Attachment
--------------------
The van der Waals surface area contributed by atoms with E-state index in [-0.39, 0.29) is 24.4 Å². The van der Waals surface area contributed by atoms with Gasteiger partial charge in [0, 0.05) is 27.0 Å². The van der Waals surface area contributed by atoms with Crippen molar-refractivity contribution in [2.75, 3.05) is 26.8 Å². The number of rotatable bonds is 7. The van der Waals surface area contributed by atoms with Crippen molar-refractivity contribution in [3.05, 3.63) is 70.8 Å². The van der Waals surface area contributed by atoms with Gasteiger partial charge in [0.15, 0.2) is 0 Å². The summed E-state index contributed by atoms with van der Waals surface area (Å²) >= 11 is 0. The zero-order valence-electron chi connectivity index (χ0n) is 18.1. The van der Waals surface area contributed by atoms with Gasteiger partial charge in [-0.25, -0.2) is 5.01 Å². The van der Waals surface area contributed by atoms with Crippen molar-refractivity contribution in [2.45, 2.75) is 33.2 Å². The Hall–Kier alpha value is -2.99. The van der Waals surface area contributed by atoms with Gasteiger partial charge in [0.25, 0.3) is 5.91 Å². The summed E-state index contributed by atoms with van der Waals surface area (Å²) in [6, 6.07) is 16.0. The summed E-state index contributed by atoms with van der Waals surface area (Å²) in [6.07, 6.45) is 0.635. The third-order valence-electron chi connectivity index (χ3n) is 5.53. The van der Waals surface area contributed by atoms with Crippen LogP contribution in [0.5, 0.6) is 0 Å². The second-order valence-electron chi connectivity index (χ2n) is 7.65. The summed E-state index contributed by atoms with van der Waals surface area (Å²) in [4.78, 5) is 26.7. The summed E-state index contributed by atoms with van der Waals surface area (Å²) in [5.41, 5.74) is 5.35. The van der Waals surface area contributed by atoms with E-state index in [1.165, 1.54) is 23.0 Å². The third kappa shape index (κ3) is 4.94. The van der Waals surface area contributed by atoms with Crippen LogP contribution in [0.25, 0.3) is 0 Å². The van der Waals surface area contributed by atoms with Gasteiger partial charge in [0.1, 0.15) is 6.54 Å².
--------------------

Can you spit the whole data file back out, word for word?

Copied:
The van der Waals surface area contributed by atoms with E-state index in [-0.39, 0.29) is 24.4 Å². The van der Waals surface area contributed by atoms with Gasteiger partial charge in [0, 0.05) is 27.0 Å². The van der Waals surface area contributed by atoms with Crippen molar-refractivity contribution in [2.75, 3.05) is 26.8 Å². The number of rotatable bonds is 7. The van der Waals surface area contributed by atoms with Crippen molar-refractivity contribution in [3.05, 3.63) is 70.8 Å². The van der Waals surface area contributed by atoms with Gasteiger partial charge in [0.15, 0.2) is 0 Å². The summed E-state index contributed by atoms with van der Waals surface area (Å²) >= 11 is 0. The zero-order valence-electron chi connectivity index (χ0n) is 18.1. The van der Waals surface area contributed by atoms with Gasteiger partial charge in [-0.25, -0.2) is 5.01 Å². The van der Waals surface area contributed by atoms with Crippen molar-refractivity contribution in [2.45, 2.75) is 33.2 Å². The Hall–Kier alpha value is -2.99. The van der Waals surface area contributed by atoms with Gasteiger partial charge in [0.25, 0.3) is 5.91 Å². The summed E-state index contributed by atoms with van der Waals surface area (Å²) in [6, 6.07) is 16.0. The summed E-state index contributed by atoms with van der Waals surface area (Å²) in [6.07, 6.45) is 0.635. The third-order valence-electron chi connectivity index (χ3n) is 5.53. The van der Waals surface area contributed by atoms with Crippen LogP contribution in [0.5, 0.6) is 0 Å². The second-order valence-electron chi connectivity index (χ2n) is 7.65. The summed E-state index contributed by atoms with van der Waals surface area (Å²) in [4.78, 5) is 26.7. The summed E-state index contributed by atoms with van der Waals surface area (Å²) in [5.41, 5.74) is 5.35. The van der Waals surface area contributed by atoms with E-state index in [1.165, 1.54) is 23.0 Å². The third kappa shape index (κ3) is 4.94. The van der Waals surface area contributed by atoms with Crippen LogP contribution in [0.25, 0.3) is 0 Å². The van der Waals surface area contributed by atoms with Gasteiger partial charge in [0.1, 0.15) is 6.54 Å².